DURHAM, N.C. (WTVD) -- One year after the Atlanta spa killings, emotions are still raw in North Carolina's Asian community. For Durham teacher Bonnie Wang, it all feels like yesterday.
" It's hard to be confident and proud in front of my students. I represent my culture and present it to my students," said Wang. "I remember there was a moment that really hit me heavily. My voice changed and I couldn't continue teaching."
A shooting spree at three spas in Metro Atlanta left eight people dead, six of whom were Asian women. The news was so heavy for Wong that she ended class early. This tragedy happened at a time where there was already a heightened sense of fear in the Asian community.
"COVID-19 is a magnifier that shows us what's happening. It gives some people the courage to show off their privilege and stereotypes and bias," said Wang.
According to AAPI Hate, from March of 2020 to December of 2021 there were 10,905 hate incidents against Asian American and Pacific Islanders reported across the country. National trends show Chinese Americans report the most hate incidents of all ethnic groups. Women make up sixty one percent of those reports, which mostly happen in public spaces.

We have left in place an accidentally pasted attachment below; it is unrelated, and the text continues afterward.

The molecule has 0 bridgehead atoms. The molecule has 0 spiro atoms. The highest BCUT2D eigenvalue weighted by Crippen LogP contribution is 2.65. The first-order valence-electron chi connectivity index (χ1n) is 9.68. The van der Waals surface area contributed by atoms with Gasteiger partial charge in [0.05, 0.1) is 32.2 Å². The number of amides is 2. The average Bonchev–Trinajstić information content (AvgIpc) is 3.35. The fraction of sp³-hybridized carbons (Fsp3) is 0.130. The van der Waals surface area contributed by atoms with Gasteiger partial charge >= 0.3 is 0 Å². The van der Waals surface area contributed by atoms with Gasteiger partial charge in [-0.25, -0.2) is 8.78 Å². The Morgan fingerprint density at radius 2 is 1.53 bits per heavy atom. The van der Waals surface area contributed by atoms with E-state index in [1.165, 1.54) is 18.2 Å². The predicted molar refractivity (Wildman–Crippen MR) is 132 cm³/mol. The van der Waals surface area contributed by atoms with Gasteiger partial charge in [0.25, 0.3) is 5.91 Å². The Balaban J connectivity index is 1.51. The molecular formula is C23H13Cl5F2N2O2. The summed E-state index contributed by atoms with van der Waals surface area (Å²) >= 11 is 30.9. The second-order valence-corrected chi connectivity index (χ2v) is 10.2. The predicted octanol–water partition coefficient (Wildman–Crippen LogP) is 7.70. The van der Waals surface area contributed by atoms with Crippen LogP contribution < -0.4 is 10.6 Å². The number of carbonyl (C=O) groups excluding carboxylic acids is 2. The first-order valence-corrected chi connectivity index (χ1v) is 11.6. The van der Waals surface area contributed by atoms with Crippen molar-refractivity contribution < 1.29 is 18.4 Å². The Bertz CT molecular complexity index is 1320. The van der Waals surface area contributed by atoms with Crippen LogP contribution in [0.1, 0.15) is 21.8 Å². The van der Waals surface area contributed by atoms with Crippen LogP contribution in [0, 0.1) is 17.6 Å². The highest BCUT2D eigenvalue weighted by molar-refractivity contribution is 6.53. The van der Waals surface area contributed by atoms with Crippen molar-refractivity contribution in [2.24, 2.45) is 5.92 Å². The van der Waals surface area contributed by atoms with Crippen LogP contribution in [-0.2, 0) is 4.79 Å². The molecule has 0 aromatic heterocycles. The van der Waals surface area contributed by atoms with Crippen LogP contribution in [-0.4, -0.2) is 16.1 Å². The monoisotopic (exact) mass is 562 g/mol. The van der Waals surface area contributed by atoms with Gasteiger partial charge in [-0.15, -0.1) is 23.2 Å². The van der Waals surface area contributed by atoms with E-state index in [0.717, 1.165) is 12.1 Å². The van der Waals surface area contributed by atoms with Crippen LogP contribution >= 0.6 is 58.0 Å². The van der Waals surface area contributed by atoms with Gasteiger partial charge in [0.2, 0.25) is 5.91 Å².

Police say the gunmen in the Atlanta shootings told them he had a sexual addiction and his reason for the shootings was to eliminate temptation.
"Even from the Silent Film era to classic Hollywood, if you saw an Asian actress, she was either a temptress or downtrodden sad girl who needed to be rescued," said Duke University Asian and Middle Eastern Studies Professor Eileen Chow.
She calls popular culture the blame. According to Chow, these stereotypes are rooted in discriminatory legislation, like the Chinese Exclusion Act. The Korean and Vietnam Wars played a role in this too.
"Women who were legally brought back as brides by GI's were then viewed as weird foreigners," said Chow.
It's that perception that she says has put the Asian community at risk. The Atlanta spa shootings highlighted an issue they say has existed for years.
"The hate needs to stop," said Wang.